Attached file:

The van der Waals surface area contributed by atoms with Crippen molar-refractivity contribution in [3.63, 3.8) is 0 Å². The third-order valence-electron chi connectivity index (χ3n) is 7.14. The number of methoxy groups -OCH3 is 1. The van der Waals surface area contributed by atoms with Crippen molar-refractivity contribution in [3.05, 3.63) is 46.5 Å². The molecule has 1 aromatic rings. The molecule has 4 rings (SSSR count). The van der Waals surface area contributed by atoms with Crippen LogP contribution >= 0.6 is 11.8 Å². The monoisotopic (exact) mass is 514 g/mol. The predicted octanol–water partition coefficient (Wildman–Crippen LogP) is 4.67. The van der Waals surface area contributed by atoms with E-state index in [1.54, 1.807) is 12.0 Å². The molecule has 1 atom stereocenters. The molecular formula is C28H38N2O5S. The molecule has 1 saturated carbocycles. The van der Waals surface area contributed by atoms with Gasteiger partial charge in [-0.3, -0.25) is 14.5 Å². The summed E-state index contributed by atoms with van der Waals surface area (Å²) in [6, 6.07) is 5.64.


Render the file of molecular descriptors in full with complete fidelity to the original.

The van der Waals surface area contributed by atoms with Crippen molar-refractivity contribution in [3.63, 3.8) is 0 Å². The third-order valence-electron chi connectivity index (χ3n) is 7.14. The number of methoxy groups -OCH3 is 1. The van der Waals surface area contributed by atoms with Crippen molar-refractivity contribution in [3.05, 3.63) is 46.5 Å². The molecule has 1 aromatic rings. The molecule has 4 rings (SSSR count). The van der Waals surface area contributed by atoms with Crippen LogP contribution >= 0.6 is 11.8 Å². The monoisotopic (exact) mass is 514 g/mol. The predicted octanol–water partition coefficient (Wildman–Crippen LogP) is 4.67. The van der Waals surface area contributed by atoms with E-state index in [1.54, 1.807) is 12.0 Å². The molecule has 1 atom stereocenters. The molecular formula is C28H38N2O5S. The molecule has 1 saturated carbocycles. The van der Waals surface area contributed by atoms with Gasteiger partial charge in [-0.3, -0.25) is 14.5 Å². The summed E-state index contributed by atoms with van der Waals surface area (Å²) in [6, 6.07) is 5.64.